Why does marriage need defending?
Prop 22 backers use curious language
With so much potential change in the air this year, it can make you a bit dizzy just to take a deep breath. One of the hottest items is the debate over the constitutionality of Proposition 22, designed to prevent California from recognizing same-sex marriages.
For more than 125 years, the California Constitution and the Family Code (then known as the Civil Code § 4100) said nothing about preventing same-sex marriage. This went relatively unchallenged until 1977, when Bill 67 amended the Family Code to define marriage as between a man and woman.
Flash forward to 2000, when staunchly conservative state Sen. William J. “Pete” Knight introduced Proposition 22, whose entire text, merely 14 words, stated: “Only marriage between a man and a woman is valid or recognized in California.” Also known as the “Defense of Marriage Act” or the “Knight Initiative,” after its author, it passed in 2000 with 61.4 percent support. Ironically, Sen. Knight’s son, David, married long-time partner Joe Lazzaro during the 2004 flurry of same-sex marriages authorized by San Francisco Mayor Gavin Newsom.
Opponents to same-sex marriage appear to be losing ground. The state Supreme Court declared these weddings legal, and with the denial of petition to delay the decision until a November vote, same-sex couples started getting married June 17. So there’s an army mobilizing to defy the decision—notably ProtectMarriage.com—proposing a constitutional amendment using the exact same 14 words as the Knight Initiative.
The language they’re using is curious. The “Defense of Marriage Act” and “ProtectMarriage.com” both imply a need to put up arms against same-sex couples, and to deny them the right to publicly and legally commit to their loved ones. This language belies ProtectMarriage.com’s agenda, which is not pro-marriage, as the institution of marriage is assaulted regularly by the legality of divorce (at the very least), but is apparently anti-gay and anti-lesbian.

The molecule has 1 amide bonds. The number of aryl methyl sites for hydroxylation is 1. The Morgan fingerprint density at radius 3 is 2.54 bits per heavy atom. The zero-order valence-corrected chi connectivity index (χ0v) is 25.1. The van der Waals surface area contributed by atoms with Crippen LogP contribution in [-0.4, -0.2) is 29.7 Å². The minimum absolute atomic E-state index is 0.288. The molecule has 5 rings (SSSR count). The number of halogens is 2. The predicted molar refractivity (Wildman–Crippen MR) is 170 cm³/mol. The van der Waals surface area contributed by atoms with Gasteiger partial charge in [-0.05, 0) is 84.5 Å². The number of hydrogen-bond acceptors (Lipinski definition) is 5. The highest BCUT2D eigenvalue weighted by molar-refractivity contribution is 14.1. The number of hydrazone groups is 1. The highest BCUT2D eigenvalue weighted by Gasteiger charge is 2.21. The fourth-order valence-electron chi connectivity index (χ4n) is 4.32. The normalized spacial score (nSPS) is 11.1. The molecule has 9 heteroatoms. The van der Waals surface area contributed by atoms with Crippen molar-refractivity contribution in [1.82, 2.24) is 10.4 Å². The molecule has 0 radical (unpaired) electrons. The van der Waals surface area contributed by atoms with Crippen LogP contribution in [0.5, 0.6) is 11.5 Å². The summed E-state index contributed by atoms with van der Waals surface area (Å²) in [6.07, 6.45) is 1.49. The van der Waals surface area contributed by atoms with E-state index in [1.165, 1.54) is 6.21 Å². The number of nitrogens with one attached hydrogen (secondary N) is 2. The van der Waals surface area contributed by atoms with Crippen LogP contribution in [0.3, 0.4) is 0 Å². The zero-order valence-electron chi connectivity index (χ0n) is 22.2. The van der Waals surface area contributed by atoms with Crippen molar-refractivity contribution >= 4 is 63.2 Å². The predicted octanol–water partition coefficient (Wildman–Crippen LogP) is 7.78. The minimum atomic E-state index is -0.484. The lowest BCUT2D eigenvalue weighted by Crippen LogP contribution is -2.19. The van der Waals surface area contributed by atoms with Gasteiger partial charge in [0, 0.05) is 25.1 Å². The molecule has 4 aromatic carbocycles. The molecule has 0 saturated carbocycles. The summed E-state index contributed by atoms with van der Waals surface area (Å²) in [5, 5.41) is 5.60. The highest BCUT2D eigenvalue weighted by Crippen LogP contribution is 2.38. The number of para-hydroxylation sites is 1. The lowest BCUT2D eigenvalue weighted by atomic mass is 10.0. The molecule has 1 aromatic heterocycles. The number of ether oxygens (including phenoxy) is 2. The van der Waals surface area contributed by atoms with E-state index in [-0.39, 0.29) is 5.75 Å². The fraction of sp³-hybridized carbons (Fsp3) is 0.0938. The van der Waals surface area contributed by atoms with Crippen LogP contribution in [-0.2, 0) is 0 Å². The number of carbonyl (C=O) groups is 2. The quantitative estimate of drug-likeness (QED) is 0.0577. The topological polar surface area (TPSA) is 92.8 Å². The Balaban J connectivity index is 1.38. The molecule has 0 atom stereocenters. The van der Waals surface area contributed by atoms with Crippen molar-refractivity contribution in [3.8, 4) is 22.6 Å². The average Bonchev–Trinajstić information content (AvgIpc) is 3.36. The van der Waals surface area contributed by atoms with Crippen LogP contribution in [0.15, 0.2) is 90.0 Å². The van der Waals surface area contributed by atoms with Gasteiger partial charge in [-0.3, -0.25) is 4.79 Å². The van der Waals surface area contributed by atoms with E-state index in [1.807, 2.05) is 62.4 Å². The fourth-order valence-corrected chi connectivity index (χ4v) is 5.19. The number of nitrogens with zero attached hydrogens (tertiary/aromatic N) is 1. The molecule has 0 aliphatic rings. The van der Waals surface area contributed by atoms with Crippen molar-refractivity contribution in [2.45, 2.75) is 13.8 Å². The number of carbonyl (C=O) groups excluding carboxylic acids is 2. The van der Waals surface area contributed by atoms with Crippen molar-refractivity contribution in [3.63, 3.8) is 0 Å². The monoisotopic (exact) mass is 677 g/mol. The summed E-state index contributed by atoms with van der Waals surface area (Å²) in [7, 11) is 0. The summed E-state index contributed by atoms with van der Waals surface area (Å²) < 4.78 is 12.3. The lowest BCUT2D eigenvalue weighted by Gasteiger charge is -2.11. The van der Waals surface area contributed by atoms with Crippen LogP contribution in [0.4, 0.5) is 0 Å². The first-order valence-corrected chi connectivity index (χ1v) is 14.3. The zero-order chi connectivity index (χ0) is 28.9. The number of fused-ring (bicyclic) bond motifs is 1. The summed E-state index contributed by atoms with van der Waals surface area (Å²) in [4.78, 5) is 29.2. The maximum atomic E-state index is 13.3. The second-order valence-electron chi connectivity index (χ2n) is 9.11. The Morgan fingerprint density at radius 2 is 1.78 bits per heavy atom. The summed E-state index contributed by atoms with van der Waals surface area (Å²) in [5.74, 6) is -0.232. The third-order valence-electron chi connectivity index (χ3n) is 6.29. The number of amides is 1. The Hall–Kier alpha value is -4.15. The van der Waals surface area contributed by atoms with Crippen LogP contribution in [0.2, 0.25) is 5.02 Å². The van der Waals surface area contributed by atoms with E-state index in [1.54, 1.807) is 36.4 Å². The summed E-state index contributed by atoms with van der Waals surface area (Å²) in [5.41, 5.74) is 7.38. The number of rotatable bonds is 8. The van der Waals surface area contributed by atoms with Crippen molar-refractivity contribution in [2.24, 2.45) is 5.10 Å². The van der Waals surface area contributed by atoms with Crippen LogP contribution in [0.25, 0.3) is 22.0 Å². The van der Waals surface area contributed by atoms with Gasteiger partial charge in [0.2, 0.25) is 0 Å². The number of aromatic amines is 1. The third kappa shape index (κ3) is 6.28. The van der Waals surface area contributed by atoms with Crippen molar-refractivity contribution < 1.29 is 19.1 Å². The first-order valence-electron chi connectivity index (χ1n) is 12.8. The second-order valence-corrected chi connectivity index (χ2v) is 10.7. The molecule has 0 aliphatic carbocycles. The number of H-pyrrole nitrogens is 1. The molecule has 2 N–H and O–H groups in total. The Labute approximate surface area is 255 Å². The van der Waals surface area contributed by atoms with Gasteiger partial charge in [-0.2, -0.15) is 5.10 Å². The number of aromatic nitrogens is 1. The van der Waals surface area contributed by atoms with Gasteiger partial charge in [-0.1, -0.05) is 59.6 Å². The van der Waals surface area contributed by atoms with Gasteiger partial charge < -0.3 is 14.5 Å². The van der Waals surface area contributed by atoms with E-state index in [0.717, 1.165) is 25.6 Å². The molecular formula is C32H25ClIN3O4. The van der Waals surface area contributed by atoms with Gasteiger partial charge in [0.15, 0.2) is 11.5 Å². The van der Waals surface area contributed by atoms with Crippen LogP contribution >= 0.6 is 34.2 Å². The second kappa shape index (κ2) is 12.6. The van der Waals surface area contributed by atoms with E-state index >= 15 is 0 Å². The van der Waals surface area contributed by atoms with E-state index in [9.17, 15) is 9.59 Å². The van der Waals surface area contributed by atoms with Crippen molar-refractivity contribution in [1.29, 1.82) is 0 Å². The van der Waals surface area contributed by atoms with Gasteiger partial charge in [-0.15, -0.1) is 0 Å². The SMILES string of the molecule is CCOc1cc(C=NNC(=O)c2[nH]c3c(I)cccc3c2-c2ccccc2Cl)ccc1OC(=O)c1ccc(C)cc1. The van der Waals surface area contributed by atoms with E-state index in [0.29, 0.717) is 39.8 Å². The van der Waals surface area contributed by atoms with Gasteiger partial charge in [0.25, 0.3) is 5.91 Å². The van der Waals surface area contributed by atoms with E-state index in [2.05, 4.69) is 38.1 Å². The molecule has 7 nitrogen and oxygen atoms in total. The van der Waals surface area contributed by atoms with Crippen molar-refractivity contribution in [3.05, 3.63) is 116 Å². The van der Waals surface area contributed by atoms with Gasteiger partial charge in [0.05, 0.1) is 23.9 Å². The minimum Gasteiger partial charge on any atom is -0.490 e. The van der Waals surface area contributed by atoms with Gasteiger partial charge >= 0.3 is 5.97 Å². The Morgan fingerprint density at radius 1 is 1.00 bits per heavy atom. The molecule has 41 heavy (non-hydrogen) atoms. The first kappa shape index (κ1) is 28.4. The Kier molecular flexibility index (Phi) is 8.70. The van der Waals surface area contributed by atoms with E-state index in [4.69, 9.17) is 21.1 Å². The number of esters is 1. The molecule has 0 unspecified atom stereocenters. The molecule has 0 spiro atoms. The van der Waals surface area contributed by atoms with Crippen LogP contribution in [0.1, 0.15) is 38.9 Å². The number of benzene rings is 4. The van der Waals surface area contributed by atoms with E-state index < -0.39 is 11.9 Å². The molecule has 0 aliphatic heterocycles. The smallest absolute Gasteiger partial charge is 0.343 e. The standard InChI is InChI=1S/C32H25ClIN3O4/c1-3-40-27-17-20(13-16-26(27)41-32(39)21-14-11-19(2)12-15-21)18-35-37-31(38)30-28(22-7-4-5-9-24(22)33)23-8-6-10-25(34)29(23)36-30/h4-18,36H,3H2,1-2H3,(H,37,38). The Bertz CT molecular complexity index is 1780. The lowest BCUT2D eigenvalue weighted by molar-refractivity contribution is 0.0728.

What they want to defend marriage against and protect marriage from is same-sex couples. This is a prejudice that implies that all gay and lesbian people are the same in that none of them deserve the respect shown to their heterosexual counterparts.
Momentum is certainly in favor of a historical shift toward the acceptance of same-sex marriages. A Field Poll from May 28 shows 51 percent of Californians approve, 42 percent disapprove and 7 percent have no opinion on the matter. That same poll shows voters “leery of changing the state constitution to prohibit such marriages.”
Notwithstanding any November vote to the contrary, gay and lesbian couples, together with open-minded ministers, will keep making arrangements to finally have their conjugal ceremonies sanctioned by the state.